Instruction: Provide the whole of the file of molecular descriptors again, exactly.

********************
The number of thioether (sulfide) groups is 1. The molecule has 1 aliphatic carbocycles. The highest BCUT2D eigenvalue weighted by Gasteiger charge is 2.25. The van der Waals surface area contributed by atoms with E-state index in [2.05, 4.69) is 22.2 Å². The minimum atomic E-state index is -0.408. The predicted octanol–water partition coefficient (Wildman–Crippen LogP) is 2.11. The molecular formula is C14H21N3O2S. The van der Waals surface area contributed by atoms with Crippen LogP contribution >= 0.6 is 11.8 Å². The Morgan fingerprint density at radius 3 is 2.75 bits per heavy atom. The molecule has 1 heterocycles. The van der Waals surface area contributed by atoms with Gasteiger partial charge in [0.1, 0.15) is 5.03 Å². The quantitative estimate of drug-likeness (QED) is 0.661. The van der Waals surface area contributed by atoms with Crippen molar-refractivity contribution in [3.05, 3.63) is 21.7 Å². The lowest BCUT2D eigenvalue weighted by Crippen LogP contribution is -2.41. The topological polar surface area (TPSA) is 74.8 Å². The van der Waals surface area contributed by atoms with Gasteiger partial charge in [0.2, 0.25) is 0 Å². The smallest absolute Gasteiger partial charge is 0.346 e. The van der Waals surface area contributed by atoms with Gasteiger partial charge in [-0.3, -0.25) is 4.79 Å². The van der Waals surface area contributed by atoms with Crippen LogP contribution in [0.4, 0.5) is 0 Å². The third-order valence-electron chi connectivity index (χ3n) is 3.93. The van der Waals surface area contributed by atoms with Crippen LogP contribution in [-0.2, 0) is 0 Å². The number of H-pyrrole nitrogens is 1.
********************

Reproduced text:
The number of thioether (sulfide) groups is 1. The molecule has 1 aliphatic carbocycles. The highest BCUT2D eigenvalue weighted by Gasteiger charge is 2.25. The van der Waals surface area contributed by atoms with E-state index in [2.05, 4.69) is 22.2 Å². The minimum atomic E-state index is -0.408. The predicted octanol–water partition coefficient (Wildman–Crippen LogP) is 2.11. The molecular formula is C14H21N3O2S. The van der Waals surface area contributed by atoms with Crippen LogP contribution >= 0.6 is 11.8 Å². The Morgan fingerprint density at radius 3 is 2.75 bits per heavy atom. The molecule has 1 heterocycles. The van der Waals surface area contributed by atoms with Gasteiger partial charge in [0.1, 0.15) is 5.03 Å². The quantitative estimate of drug-likeness (QED) is 0.661. The van der Waals surface area contributed by atoms with Crippen molar-refractivity contribution in [3.05, 3.63) is 21.7 Å². The lowest BCUT2D eigenvalue weighted by Crippen LogP contribution is -2.41. The topological polar surface area (TPSA) is 74.8 Å². The van der Waals surface area contributed by atoms with Gasteiger partial charge in [0.2, 0.25) is 0 Å². The smallest absolute Gasteiger partial charge is 0.346 e. The van der Waals surface area contributed by atoms with Gasteiger partial charge in [-0.3, -0.25) is 4.79 Å². The van der Waals surface area contributed by atoms with Crippen LogP contribution in [0.4, 0.5) is 0 Å². The third-order valence-electron chi connectivity index (χ3n) is 3.93. The van der Waals surface area contributed by atoms with Crippen LogP contribution in [-0.2, 0) is 0 Å². The number of H-pyrrole nitrogens is 1.